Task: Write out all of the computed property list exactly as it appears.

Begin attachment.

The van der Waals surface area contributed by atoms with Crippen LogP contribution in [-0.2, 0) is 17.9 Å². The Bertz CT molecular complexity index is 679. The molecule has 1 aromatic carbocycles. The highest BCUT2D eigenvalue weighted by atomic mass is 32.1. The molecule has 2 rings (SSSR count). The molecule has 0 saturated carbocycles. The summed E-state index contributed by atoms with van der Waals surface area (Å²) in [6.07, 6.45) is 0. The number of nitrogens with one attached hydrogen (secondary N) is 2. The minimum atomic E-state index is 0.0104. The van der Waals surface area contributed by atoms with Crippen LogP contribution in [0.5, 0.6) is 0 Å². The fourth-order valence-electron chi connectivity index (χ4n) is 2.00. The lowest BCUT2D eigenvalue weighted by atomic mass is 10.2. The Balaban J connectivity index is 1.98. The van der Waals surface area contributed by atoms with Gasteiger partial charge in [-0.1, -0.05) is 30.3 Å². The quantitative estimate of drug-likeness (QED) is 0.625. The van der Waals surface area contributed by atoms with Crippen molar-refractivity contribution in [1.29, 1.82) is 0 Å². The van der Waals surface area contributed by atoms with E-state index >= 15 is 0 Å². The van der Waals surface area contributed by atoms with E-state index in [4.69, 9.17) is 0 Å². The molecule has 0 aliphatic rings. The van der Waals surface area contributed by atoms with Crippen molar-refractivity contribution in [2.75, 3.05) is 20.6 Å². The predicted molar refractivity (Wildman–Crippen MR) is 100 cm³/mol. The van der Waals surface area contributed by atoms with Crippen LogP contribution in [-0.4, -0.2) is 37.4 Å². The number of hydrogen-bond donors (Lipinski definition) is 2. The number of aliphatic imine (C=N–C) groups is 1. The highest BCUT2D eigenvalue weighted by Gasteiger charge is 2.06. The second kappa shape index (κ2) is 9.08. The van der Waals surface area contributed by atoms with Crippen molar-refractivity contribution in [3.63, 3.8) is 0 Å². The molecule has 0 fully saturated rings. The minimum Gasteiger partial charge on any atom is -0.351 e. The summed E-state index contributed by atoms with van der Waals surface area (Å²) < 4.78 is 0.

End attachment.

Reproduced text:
The van der Waals surface area contributed by atoms with Crippen LogP contribution in [-0.2, 0) is 17.9 Å². The Bertz CT molecular complexity index is 679. The molecule has 1 aromatic carbocycles. The highest BCUT2D eigenvalue weighted by atomic mass is 32.1. The molecule has 2 rings (SSSR count). The molecule has 0 saturated carbocycles. The summed E-state index contributed by atoms with van der Waals surface area (Å²) in [6.07, 6.45) is 0. The number of nitrogens with one attached hydrogen (secondary N) is 2. The minimum atomic E-state index is 0.0104. The van der Waals surface area contributed by atoms with Crippen LogP contribution in [0.5, 0.6) is 0 Å². The fourth-order valence-electron chi connectivity index (χ4n) is 2.00. The lowest BCUT2D eigenvalue weighted by atomic mass is 10.2. The Balaban J connectivity index is 1.98. The van der Waals surface area contributed by atoms with Gasteiger partial charge in [-0.1, -0.05) is 30.3 Å². The quantitative estimate of drug-likeness (QED) is 0.625. The van der Waals surface area contributed by atoms with Crippen molar-refractivity contribution in [1.29, 1.82) is 0 Å². The van der Waals surface area contributed by atoms with E-state index >= 15 is 0 Å². The van der Waals surface area contributed by atoms with E-state index in [4.69, 9.17) is 0 Å². The molecule has 0 aliphatic rings. The van der Waals surface area contributed by atoms with Crippen molar-refractivity contribution in [2.75, 3.05) is 20.6 Å². The predicted molar refractivity (Wildman–Crippen MR) is 100 cm³/mol. The van der Waals surface area contributed by atoms with Crippen LogP contribution in [-0.4, -0.2) is 37.4 Å². The number of hydrogen-bond donors (Lipinski definition) is 2. The number of aliphatic imine (C=N–C) groups is 1. The highest BCUT2D eigenvalue weighted by Gasteiger charge is 2.06. The second kappa shape index (κ2) is 9.08. The van der Waals surface area contributed by atoms with Crippen molar-refractivity contribution in [3.63, 3.8) is 0 Å². The molecule has 0 fully saturated rings. The minimum Gasteiger partial charge on any atom is -0.351 e. The summed E-state index contributed by atoms with van der Waals surface area (Å²) < 4.78 is 0.